Alton and Velda is my first, and so far only, attempt at medieval fantasy. I have some modern fantasy novels, but I never tried one with naiads, wood sprites and sorcerers before. It was fun and I might try it again.
Revanth is an ensorclled man, turned into a horse by an evil swamp naiad. He and his fiancee, Astrid, have been traveling with Alton and Velda. They stop for the night at a tavern only to have something untoward happen during the night.
While the women packed, Alton went out to the stable to saddle Revanth. He checked the stall where the black stallion had bedded down the night before. Saddle and bridle were where he'd left them, but Revanth was gone.
"Where's my horse?" Alton demanded. "I left him here, in your care, last night. Where is he?"
"What sort of horse, good sir?" The groom appeared somewhat touched in the head. His speech was slow and deliberate.
Alton wasn't sure the man understood him, but he described Revanth in detail.
The groom shook his head. "Warn't narry sech horse here when I come to work dis mornin'. I check 'em all. I'd o' remembered a horse that sleek—all black, you say? And a stallion? Rare, that is."
"Very rare, hence my irritation that my—horse—is—gone! See here, this is his bridle and saddle."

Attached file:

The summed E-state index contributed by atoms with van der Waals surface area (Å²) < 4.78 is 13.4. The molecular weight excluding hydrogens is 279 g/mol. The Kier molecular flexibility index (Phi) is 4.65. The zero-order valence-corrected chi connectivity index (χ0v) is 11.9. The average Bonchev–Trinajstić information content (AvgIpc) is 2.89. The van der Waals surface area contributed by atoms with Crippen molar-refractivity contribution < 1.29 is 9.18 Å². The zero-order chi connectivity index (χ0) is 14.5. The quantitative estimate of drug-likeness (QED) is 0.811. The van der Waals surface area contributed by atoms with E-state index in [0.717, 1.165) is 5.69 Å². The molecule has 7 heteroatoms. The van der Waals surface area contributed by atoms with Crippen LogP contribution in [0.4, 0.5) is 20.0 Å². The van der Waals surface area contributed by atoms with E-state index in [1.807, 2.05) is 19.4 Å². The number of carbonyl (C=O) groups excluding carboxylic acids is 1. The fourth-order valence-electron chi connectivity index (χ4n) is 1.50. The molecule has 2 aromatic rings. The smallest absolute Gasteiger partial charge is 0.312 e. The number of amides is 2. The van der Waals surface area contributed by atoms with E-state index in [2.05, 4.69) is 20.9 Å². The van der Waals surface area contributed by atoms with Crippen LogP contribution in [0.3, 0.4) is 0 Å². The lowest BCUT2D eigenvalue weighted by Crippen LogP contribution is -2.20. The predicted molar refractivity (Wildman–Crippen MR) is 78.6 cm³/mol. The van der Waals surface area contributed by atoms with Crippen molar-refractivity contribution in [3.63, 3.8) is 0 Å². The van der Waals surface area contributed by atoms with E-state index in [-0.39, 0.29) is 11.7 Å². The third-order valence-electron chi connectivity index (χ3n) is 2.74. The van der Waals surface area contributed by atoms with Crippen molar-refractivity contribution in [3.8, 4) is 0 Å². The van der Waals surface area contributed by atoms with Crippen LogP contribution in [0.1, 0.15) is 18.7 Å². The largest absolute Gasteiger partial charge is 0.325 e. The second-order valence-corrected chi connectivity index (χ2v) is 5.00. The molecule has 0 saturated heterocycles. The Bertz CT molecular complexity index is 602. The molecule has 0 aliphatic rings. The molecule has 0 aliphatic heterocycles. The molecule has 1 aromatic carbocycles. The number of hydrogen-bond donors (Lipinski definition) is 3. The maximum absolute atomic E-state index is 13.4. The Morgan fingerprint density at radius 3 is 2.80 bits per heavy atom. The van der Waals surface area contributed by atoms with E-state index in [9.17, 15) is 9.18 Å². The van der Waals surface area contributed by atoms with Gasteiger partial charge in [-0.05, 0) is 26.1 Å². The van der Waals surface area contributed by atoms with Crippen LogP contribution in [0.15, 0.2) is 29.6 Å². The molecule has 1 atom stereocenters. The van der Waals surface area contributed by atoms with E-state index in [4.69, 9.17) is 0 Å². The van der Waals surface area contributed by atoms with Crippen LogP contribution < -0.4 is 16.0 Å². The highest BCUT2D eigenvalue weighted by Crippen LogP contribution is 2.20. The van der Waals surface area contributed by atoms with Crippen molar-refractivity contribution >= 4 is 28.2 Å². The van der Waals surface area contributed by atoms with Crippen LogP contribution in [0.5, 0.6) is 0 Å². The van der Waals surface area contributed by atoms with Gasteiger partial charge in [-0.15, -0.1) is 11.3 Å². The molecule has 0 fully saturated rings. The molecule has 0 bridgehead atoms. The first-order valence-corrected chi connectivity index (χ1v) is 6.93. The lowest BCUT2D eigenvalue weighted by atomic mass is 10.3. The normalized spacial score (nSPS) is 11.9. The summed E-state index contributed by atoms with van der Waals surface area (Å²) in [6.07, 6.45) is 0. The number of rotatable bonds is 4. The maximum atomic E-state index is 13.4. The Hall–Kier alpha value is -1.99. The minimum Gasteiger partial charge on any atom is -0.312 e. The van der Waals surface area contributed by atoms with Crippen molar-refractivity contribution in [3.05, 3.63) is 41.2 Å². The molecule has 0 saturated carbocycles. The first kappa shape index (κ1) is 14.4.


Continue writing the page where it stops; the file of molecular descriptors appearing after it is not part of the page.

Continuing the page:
"Likely run off," the groom said, scratching his stubbly chin.
"He wouldn't do that."
"Why not? All animals like freedom like us folk."
"Not Revanth. Who's the law around here?"
"You don't need the law, young master. . . ."
"The name is Sir Alton of Lyndon Mead. Not young master. I want the sheriff or constable—whoever the authority is here."
"You be wanting Tom Joyce, t' Magistrate."
"That will do. Where is he?"
"Out back. He owns the tavern."
Alton barely thanked him. He went behind the tavern and found a stout, balding man. His pants and shirt were homespun and grubby from hard work. He was trying to fix a wagon wheel without much success.
When Alton approached the tavern keeper turned toward him, touching his forehead in respect. "What can I do for ye, milord?"
"My horse is missing from your stable. I saw him put up last evening. My traveling companion curried him before bed. His tack is where I left it, but my horse is not."
Tom Joyce pulled on his forelock. "Well, then. It appears we've a problem."
"Do you think so?" Alton said, surprise in his voice.
The chubby man had enough intelligence to know he was being chastised. He frowned. "No need to be like that."
"There is, I'm afraid. I have places to go. I need my horse."
"He's worth a lot of money, is he?" The older man's expression changed subtly.
Alton frowned, leaning over the much shorter man. "He's worth more than your scurvy life, old man. He's the war horse for a knight of the realm. The mud in his hooves is ten times the cost of this flea ridden tavern. If you know where he is, I'll have him back. If by your ineptitude, you're hoping that the thieves will spirit him away, let me assure you." He took a step closer. "There's no place he can go where I can't find him. And when I do, I'll make it my business to come back here, lay you open from groin to gorge—nice and slow. Am I clear?"
"As crystal." The taverner gulped, his flabby chins bobbing nervously.
© 2017 Dellani Oakes